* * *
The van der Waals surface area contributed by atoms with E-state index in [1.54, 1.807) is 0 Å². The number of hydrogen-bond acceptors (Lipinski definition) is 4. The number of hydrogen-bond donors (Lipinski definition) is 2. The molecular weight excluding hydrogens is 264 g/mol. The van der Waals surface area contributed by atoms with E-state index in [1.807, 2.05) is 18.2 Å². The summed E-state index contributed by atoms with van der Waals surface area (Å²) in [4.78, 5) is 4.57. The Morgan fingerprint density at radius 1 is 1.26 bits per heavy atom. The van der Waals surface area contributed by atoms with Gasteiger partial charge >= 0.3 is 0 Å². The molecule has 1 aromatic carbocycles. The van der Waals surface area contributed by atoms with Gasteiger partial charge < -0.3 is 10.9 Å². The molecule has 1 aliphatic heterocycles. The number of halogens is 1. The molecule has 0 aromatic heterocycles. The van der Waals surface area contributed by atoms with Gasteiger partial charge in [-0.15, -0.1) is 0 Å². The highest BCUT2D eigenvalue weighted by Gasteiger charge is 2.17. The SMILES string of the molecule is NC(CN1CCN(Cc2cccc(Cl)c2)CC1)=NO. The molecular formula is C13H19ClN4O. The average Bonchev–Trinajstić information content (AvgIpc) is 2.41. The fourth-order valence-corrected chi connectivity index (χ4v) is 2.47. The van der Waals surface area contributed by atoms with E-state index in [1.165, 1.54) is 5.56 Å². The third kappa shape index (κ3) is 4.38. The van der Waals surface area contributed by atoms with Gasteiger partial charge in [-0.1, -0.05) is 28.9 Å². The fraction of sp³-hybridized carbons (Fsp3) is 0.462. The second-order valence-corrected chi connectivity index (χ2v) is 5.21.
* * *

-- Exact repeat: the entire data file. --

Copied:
The van der Waals surface area contributed by atoms with E-state index in [1.54, 1.807) is 0 Å². The number of hydrogen-bond acceptors (Lipinski definition) is 4. The number of hydrogen-bond donors (Lipinski definition) is 2. The molecular weight excluding hydrogens is 264 g/mol. The van der Waals surface area contributed by atoms with E-state index in [1.807, 2.05) is 18.2 Å². The summed E-state index contributed by atoms with van der Waals surface area (Å²) in [4.78, 5) is 4.57. The Morgan fingerprint density at radius 1 is 1.26 bits per heavy atom. The van der Waals surface area contributed by atoms with Gasteiger partial charge >= 0.3 is 0 Å². The molecule has 1 aromatic carbocycles. The van der Waals surface area contributed by atoms with Gasteiger partial charge < -0.3 is 10.9 Å². The molecule has 1 aliphatic heterocycles. The number of halogens is 1. The molecule has 0 aromatic heterocycles. The van der Waals surface area contributed by atoms with Gasteiger partial charge in [-0.15, -0.1) is 0 Å². The highest BCUT2D eigenvalue weighted by Gasteiger charge is 2.17. The SMILES string of the molecule is NC(CN1CCN(Cc2cccc(Cl)c2)CC1)=NO. The molecular formula is C13H19ClN4O. The average Bonchev–Trinajstić information content (AvgIpc) is 2.41. The fourth-order valence-corrected chi connectivity index (χ4v) is 2.47. The van der Waals surface area contributed by atoms with E-state index in [1.165, 1.54) is 5.56 Å². The third kappa shape index (κ3) is 4.38. The van der Waals surface area contributed by atoms with Gasteiger partial charge in [-0.1, -0.05) is 28.9 Å². The fraction of sp³-hybridized carbons (Fsp3) is 0.462. The second-order valence-corrected chi connectivity index (χ2v) is 5.21.